I’m Not Myself Today: Possession Horror

Last September, my husband and I visited the Museum of Shadows in Omaha, NE. Voted the most haunted museum in the world, this destination is home to over 3,000 verified haunted artifacts sent from all over the globe. It was deliciously creepy and the museum staff made things extra nerve-wracking by handing us flashlights (the building was kept dark), having us sign waivers promising we wouldn’t touch anything, and warning us cameras would be monitoring our activity if we dared to disrespect any artifacts. 

When we paid our fee and entered into the eerie, dark bowels of the building, we were met with weathered dolls, foggy mirrors, rusty antiques, creepy masks, a wall of Ouija boards, all said to be haunted. I loved every minute of it! 

But then we made our way down a dark staircase to the museum’s basement where the “extra haunted” artifacts were kept. I kid you not, there was a single spot where my husband’s flashlight kept flickering and malfunctioning…as if someone was displeased by our intrusion. We came to a section of the basement that was blocked off by a small gate with a sign that warned us not to cross the threshold without rinsing our hands with holy water (yes, holy water was provided). Why? Because this was the section of the museum where artifacts were vessels not for sad, lost spirits, but for demonic entities. And this was where my husband drew the line with a big fat “NOPE”. When I laughed at his objection, his genuine response was “Woman, if you get possessed by a demon, I’m leaving you.”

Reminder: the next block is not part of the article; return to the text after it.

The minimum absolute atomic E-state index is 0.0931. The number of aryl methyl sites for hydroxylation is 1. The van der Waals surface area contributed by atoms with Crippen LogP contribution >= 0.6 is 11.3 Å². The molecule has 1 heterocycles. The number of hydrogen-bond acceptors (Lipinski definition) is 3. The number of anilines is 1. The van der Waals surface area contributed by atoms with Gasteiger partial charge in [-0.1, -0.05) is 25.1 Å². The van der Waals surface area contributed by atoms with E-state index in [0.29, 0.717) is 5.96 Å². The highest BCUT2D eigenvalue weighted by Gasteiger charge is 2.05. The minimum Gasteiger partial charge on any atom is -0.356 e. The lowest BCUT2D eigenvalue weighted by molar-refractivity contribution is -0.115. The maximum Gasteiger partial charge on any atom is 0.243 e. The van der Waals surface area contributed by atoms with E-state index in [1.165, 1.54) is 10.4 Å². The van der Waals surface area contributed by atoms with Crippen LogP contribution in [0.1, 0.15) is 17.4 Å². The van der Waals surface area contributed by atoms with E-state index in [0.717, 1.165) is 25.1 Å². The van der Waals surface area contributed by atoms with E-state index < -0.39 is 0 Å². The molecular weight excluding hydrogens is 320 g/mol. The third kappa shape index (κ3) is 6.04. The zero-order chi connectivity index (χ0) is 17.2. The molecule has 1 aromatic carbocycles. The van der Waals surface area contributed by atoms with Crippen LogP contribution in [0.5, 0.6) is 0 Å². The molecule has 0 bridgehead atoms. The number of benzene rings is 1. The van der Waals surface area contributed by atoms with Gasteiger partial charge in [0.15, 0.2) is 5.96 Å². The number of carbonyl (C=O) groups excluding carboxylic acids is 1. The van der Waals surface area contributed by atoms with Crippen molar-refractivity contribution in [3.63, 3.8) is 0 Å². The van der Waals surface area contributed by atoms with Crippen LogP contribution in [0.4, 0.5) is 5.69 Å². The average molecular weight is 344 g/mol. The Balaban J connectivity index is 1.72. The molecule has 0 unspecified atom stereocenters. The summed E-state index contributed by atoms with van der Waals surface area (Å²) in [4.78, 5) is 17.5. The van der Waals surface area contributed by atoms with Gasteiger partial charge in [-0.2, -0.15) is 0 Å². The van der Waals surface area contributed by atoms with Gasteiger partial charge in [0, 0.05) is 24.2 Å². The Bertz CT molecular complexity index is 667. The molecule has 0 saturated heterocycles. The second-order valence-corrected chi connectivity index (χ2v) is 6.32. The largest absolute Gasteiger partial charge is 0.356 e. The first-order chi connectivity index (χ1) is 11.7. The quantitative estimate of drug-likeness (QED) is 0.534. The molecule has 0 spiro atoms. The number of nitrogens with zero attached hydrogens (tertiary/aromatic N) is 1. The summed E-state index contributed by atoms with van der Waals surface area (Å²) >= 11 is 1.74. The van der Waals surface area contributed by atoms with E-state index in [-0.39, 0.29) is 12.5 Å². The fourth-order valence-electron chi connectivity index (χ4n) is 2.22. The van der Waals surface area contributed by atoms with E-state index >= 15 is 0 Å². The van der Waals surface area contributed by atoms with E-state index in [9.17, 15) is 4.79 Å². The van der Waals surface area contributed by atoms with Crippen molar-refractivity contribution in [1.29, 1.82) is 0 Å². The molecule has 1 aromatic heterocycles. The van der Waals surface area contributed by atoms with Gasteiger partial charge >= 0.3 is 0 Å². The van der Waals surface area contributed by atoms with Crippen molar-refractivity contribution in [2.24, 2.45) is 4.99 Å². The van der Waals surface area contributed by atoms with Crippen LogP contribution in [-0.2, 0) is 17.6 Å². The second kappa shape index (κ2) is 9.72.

Nothing unsettles my husband more than possession by the unknown. It rightfully terrifies a lot of people! That’s why possession horror makes such a compelling and scary sub-genre in both film and fiction. Unlike a vengeful ghost, you can’t put a malevolent demon “to rest”. You can’t put a bullet through its brain the way you might do so with zombies. It’ll stop at nothing to claim your mortal soul. 

But it’s deeper than that! 

Possession in horror represents a psychological fear of danger dwelling inside our sacred bodies. It’s not a killer we can keep out with locked doors or a monster that only appears during a full moon. In the foreword to the Indigenous dark fiction anthology Never Whistle at Night, author Stephen Graham Jones equates possession with the “colonization” of one’s body. It is taking without consent, it is a loss of control. From a queer or feminist perspective, possession represents a loss of bodily autonomy. For others, it represents a religious battle within the self or a consequence for “living in sin”. Regardless of the reason, it’s fascinating and terrifying and (surprise, surprise) it's one of my favorite horror sub-genres. So here are a few recommendations for brave readers should they dare to explore the forbidden realm of the occult.


The Exorcist

“God never talks. But the devil keeps advertising, Father. The devil does a lot of commercials.”